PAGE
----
In order to help prevent the excessive use of force by police, the Palo Alto City Council unanimously voted on Aug. 24 to adopt a series of policies based on recommendations for the 8Can’tWait campaign.
The project led by Campaign Zero calls for all U.S. cities to pass eight laws to prevent excessive use of force by police departments.
The campaign has gained significant traction since the choking death of George Floyd in Minneapolis and the shooting of Jacob Blake in Kenosha, Wisc.
According to 8cantwait.org, over 270 cities have adopted some or all of these laws since June.
The eight proposed laws require banning chokeholds, de-escalation tactics, warnings before shooting and say a police report should be filed every time an officer uses or threatens to use force. A 2016 study by the campaign says that these laws could reduce police violence by up to 72%.
Palo Alto Police Departmentis already compliant with three of the policies: requiring a warning before shooting, duty to intervene and report in cases of officer misconduct and requiring comprehensive reporting anytime an officer uses force or threatens to use force, according to a report by the Human Relations Commision. The remaining five were adopted during the Aug. 24 City Council meeting. Rev. Kaloma Smith, a proponent of the 8Can’tWait campaign, says these reforms are necessary to end police brutality.
“8Can’tWait is not the ceiling of what changes should be. It is just the beginning,” Smith said. “It is absolutely clear that we live in a time where we need to reimagine policing.”
Mayor Adrian Fine agrees, and said Palo Alto needs even greater measures to mitigate excessive police use of force.
“In society nowadays, we’re asking police to do anything and everything,” Fine said. “There’s a future where we have more community service workers, like mental health professionals and social workers (in lieu of police).”
At the Aug. 24 City Council meeting, Assistant Police Chief Andrew Binder said while PAPD supports some of these reforms, they do need the authority to use force.
“Officers don’t always have the luxury to predict how we’re going to take someone into custody,” Binder said. “So, officers must have the ability, allowable by law, to use reasonable force to adapt to the dynamics of a force encounter.”
Human Relations Commision Vice Chair Valerie Stinger agreed with Binder that police need freedom to act in certain situations.
“There are some instances of police excessive use of force in Palo Alto,” Stinger said. “But there’s also a lot of good work that’s done. So our objective was to balance the need for more reform with giving the police department the tools they need to do their job.”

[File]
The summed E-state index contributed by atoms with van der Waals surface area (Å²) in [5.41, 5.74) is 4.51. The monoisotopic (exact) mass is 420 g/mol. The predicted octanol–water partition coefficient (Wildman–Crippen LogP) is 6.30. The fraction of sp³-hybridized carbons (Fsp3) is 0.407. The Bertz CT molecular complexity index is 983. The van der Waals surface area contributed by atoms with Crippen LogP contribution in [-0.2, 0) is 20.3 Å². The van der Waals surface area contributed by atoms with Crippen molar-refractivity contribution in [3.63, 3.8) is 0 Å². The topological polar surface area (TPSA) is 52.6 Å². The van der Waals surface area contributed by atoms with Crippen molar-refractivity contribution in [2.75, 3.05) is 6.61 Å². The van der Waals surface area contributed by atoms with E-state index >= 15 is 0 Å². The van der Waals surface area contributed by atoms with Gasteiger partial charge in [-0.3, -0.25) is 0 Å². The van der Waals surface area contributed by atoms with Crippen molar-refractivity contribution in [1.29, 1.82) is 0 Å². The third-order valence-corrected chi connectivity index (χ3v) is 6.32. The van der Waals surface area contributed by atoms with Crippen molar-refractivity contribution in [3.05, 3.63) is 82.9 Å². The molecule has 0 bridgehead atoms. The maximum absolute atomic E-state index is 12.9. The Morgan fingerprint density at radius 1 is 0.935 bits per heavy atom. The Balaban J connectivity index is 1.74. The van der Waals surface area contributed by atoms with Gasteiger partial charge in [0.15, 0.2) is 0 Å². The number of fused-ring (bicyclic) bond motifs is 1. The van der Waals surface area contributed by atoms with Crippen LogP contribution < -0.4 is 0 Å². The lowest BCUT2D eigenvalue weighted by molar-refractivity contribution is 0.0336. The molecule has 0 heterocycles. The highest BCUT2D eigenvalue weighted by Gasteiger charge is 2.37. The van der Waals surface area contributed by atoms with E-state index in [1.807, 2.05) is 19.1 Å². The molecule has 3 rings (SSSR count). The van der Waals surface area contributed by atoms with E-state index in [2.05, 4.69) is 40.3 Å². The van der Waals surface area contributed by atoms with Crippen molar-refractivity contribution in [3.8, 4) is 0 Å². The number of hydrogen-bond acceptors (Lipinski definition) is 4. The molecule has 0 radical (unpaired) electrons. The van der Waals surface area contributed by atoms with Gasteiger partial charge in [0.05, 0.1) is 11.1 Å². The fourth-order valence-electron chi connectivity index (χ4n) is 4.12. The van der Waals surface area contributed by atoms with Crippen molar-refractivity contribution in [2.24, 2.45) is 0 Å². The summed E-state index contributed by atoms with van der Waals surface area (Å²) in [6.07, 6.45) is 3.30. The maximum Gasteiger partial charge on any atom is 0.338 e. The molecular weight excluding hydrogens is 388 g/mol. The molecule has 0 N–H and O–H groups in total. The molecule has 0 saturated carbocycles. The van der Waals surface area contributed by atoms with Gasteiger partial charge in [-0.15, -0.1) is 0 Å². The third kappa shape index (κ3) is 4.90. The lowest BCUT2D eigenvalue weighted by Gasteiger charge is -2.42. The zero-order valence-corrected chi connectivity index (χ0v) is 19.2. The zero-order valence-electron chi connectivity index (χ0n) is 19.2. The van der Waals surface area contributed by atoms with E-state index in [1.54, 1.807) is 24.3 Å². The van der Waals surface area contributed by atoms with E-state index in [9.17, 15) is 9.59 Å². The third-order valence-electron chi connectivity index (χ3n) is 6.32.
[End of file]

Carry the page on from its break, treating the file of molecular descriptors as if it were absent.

While the 8Can’tWait movement has largely been a nationwide one, PAPD has had previous problems with excessive use of force.
In July 2019, Officer Thomas Destefano Jr. broke a bone in Palo Alto resident Julio Arevalo’s face in a late-night encounter. Destefano said Arevalo was involved in a drug transaction, but neither video footage nor physical evidence has confirmed this, according to a report from NBC Bay Area.
In a separate Feb. 2018 incident, PAPD Sgt. Wayne Benitez and other officers visited Gustavo Alvarez’s home at Buena Vista Mobile Park on suspicions of driving without a license. After Alvarez initially refused to come out, Benitez slammed Gustavo Alvarez against his car windshield, knocking several of his teeth out. Alvarez’s security camera captured the incident, as well as homophobic remarks made by Benitez.
“He’s gay,” Benitez said in the footage before whimpering something, mocking Alvarez for his high voice. The other officers laughed.
Benitez retired in the aftermath of the incident and currently receives a $118 thousand dollars-per-year pension. According to Mercury News, it is almost impossible for officers to lose their pensions for misconduct.
Stinger, like Mayor Fine and Rev. Smith, agreed that these changes along with further reforms are necessary to ensure the community’s safety.
“In light of all the unrest subsequent to recent events, we felt that we needed to do something now,” Stinger said. “But it’s undeniable that there’s more work to be done.”
The PAPD did not respond to a request to be interviewed for this story.